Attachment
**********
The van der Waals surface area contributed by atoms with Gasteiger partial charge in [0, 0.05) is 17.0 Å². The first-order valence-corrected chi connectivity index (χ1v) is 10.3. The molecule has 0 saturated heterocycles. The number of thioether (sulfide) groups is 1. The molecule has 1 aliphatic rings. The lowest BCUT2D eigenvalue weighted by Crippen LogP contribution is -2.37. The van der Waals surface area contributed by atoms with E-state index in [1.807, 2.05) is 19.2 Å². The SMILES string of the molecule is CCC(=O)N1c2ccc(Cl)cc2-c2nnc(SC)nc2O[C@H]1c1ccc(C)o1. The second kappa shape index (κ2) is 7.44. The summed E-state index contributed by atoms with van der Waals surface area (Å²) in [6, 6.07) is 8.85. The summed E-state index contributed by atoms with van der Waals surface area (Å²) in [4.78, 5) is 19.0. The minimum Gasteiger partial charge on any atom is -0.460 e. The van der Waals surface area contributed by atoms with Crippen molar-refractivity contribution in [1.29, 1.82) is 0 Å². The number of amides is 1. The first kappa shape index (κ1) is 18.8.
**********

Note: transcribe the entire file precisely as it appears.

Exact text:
The van der Waals surface area contributed by atoms with Gasteiger partial charge in [0, 0.05) is 17.0 Å². The first-order valence-corrected chi connectivity index (χ1v) is 10.3. The molecule has 0 saturated heterocycles. The number of thioether (sulfide) groups is 1. The molecule has 1 aliphatic rings. The lowest BCUT2D eigenvalue weighted by Crippen LogP contribution is -2.37. The van der Waals surface area contributed by atoms with E-state index in [1.807, 2.05) is 19.2 Å². The SMILES string of the molecule is CCC(=O)N1c2ccc(Cl)cc2-c2nnc(SC)nc2O[C@H]1c1ccc(C)o1. The second kappa shape index (κ2) is 7.44. The summed E-state index contributed by atoms with van der Waals surface area (Å²) in [6, 6.07) is 8.85. The summed E-state index contributed by atoms with van der Waals surface area (Å²) in [4.78, 5) is 19.0. The minimum Gasteiger partial charge on any atom is -0.460 e. The van der Waals surface area contributed by atoms with Crippen molar-refractivity contribution in [1.29, 1.82) is 0 Å². The number of amides is 1. The first kappa shape index (κ1) is 18.8.